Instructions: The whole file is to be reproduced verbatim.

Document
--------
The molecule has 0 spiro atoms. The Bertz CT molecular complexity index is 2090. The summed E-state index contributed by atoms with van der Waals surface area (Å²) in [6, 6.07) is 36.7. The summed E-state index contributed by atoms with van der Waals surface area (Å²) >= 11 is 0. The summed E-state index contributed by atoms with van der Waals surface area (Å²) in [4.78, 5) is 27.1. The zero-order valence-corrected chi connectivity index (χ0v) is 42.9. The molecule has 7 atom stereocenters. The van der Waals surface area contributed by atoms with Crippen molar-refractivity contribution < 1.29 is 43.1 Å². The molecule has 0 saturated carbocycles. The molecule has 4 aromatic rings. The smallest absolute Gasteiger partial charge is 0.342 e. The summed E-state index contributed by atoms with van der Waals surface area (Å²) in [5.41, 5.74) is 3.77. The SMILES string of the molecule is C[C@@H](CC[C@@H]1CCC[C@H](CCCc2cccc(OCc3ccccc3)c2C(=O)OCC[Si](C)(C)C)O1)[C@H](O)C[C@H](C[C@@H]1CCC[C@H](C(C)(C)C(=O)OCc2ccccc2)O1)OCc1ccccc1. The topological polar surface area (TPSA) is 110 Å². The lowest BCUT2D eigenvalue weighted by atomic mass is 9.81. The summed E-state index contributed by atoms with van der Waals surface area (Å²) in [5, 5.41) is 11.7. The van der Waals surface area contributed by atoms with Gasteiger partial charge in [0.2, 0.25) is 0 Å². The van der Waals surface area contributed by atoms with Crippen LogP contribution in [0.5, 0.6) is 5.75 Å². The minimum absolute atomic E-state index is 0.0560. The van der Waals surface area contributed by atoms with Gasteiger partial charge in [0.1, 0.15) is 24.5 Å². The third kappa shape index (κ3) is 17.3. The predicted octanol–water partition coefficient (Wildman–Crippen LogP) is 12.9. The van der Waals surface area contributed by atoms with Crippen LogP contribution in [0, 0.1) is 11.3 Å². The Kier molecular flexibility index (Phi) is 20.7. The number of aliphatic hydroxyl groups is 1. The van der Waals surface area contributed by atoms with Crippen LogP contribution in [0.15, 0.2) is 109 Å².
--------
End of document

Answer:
The molecule has 0 spiro atoms. The Bertz CT molecular complexity index is 2090. The summed E-state index contributed by atoms with van der Waals surface area (Å²) in [6, 6.07) is 36.7. The summed E-state index contributed by atoms with van der Waals surface area (Å²) >= 11 is 0. The summed E-state index contributed by atoms with van der Waals surface area (Å²) in [4.78, 5) is 27.1. The zero-order valence-corrected chi connectivity index (χ0v) is 42.9. The molecule has 7 atom stereocenters. The van der Waals surface area contributed by atoms with Crippen molar-refractivity contribution < 1.29 is 43.1 Å². The molecule has 0 saturated carbocycles. The molecule has 4 aromatic rings. The smallest absolute Gasteiger partial charge is 0.342 e. The summed E-state index contributed by atoms with van der Waals surface area (Å²) in [5.41, 5.74) is 3.77. The SMILES string of the molecule is C[C@@H](CC[C@@H]1CCC[C@H](CCCc2cccc(OCc3ccccc3)c2C(=O)OCC[Si](C)(C)C)O1)[C@H](O)C[C@H](C[C@@H]1CCC[C@H](C(C)(C)C(=O)OCc2ccccc2)O1)OCc1ccccc1. The topological polar surface area (TPSA) is 110 Å². The lowest BCUT2D eigenvalue weighted by atomic mass is 9.81. The summed E-state index contributed by atoms with van der Waals surface area (Å²) in [5, 5.41) is 11.7. The van der Waals surface area contributed by atoms with Gasteiger partial charge in [0.2, 0.25) is 0 Å². The van der Waals surface area contributed by atoms with Crippen LogP contribution in [0.5, 0.6) is 5.75 Å². The minimum absolute atomic E-state index is 0.0560. The van der Waals surface area contributed by atoms with Gasteiger partial charge in [0.1, 0.15) is 24.5 Å². The third kappa shape index (κ3) is 17.3. The predicted octanol–water partition coefficient (Wildman–Crippen LogP) is 12.9. The van der Waals surface area contributed by atoms with Crippen LogP contribution in [0, 0.1) is 11.3 Å². The Kier molecular flexibility index (Phi) is 20.7. The number of aliphatic hydroxyl groups is 1. The van der Waals surface area contributed by atoms with Crippen LogP contribution in [0.15, 0.2) is 109 Å².